RICO also permits a private individual “damaged in his business or property” by a “racketeer” to file a civil suit. The plaintiff must provide the existence of an “enterprise.” The defendant(s) are not the enterprise; in other words, the defendant(s) and the enterprise are not one and the same. There must be one of four specified relationships between the defendant(s) and the enterprise: either the defendant(s) invested the proceeds of the pattern of racketeering activity into the enterprise (18 U.S.C. § 1962(a)); or the defendant(s) conducted or participated in the affairs of the enterprise “through” the pattern of racketeering activity (subsection (c)); or the defendant(s) conspired to do one of the above (subsection (d)). In essence, the enterprise is either the ‘prize,’ ‘instrument,’ ‘victim,’ or ‘perpetrator’ of the racketeers. A civil RICO action can be filed in state or federal court.
Both the criminal and civil components allow the recovery or treble damages (damages in triple the number of actual/compensatory damages).
Although its primary intent was to deal with organized crime, Blakey said that Congress never intended it to merely apply to the Mob. He once told Time, “We don’t want one set of rules for people whose collars are blue or whose names end in vowels, and another set for those whose collars are white and have Ivy League diplomas.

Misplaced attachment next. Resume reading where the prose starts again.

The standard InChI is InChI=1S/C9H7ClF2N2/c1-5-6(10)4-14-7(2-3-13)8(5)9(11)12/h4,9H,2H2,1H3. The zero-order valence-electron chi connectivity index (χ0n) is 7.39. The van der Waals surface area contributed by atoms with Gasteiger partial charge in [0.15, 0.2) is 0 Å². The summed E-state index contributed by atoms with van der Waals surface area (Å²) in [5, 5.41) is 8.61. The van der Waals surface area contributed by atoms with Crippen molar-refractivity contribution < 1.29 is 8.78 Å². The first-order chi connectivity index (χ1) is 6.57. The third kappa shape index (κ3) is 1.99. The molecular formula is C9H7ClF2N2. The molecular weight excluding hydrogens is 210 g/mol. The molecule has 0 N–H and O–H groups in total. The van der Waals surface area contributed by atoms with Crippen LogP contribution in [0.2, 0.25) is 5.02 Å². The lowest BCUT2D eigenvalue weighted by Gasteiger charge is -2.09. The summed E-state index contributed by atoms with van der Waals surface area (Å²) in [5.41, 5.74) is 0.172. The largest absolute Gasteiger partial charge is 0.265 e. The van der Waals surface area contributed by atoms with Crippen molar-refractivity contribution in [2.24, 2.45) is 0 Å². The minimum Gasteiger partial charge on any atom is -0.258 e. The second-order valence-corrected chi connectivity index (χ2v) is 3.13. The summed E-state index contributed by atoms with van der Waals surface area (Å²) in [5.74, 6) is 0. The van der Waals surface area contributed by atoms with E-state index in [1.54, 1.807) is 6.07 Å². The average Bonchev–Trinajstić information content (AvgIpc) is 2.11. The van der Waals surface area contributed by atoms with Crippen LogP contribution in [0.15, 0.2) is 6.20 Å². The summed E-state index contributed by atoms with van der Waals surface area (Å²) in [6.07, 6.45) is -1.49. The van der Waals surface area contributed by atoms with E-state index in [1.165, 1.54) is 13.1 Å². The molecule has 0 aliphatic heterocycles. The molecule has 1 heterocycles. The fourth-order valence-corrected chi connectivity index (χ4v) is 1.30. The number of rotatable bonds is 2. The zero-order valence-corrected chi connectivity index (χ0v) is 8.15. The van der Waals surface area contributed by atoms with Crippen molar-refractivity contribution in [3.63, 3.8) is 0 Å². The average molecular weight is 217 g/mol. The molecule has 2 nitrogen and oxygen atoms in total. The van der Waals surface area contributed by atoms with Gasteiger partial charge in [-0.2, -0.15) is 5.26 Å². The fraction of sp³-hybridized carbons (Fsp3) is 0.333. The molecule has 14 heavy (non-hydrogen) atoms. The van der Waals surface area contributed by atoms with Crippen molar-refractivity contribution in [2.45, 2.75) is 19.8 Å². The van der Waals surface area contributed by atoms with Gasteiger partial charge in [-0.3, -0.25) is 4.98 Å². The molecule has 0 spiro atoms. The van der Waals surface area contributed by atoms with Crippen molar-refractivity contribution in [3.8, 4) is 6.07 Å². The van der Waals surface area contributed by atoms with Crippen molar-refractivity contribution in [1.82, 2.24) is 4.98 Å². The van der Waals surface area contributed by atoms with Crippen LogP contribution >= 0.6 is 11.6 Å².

Initially, prosecutors were skeptical of using RICO, mainly because it was unproven. The RICO Act was first used by US Attorney’s Office in the Southern District of New York on September 18, 1979, in the United States v. Scotto. Scotto, who was convicted on charges of racketeering, accepting unlawful labor payments, and income tax evasion, headed the International Longshoreman’s Association. During the 1980s and 1990s, federal prosecutors used the law to bring charges against several Mafia figures. The second major success was the Mafia Commission Trial, which resulted in several top leaders of New York City’s Five Families getting what amounted to life sentences. By the turn of the century, RICO cases resulted in virtually all of the top leaders of the New York Mafia being sent to prison.
Beginning in 1972, 33 states, as well as Puerto Rico and the US Virgin Islands, adopted state RICO laws to cover additional state offenses under a similar scheme.
RICO PREDICATE OFFENSES
Under the law, the meaning of racketeering activity is set out at 18 U.S.C. § 1961. As currently amended is includes:
- Any violation of state statutes against gambling, murder, kidnapping, extortion, arson, robbery, bribery, dealing in obscene matter, or dealing in a controlled substance or listed chemical (as defined in the Controlled Substance Act);
- Any act of bribery, counterfeiting, theft, embezzlement, fraud, dealing in obscene matter, obstruction of justice, slavery, racketeering, gambling, money laundering, commission of murder-for-hire, and many other offenses covered under the Federal criminal code (Title 18);
- Embezzlement of union funds;
- Bankruptcy fraud or securities fraud;
- Drug trafficking; long-term and elaborate drug networks can also be prosecuted using the Continuing Criminal Enterprise Statute;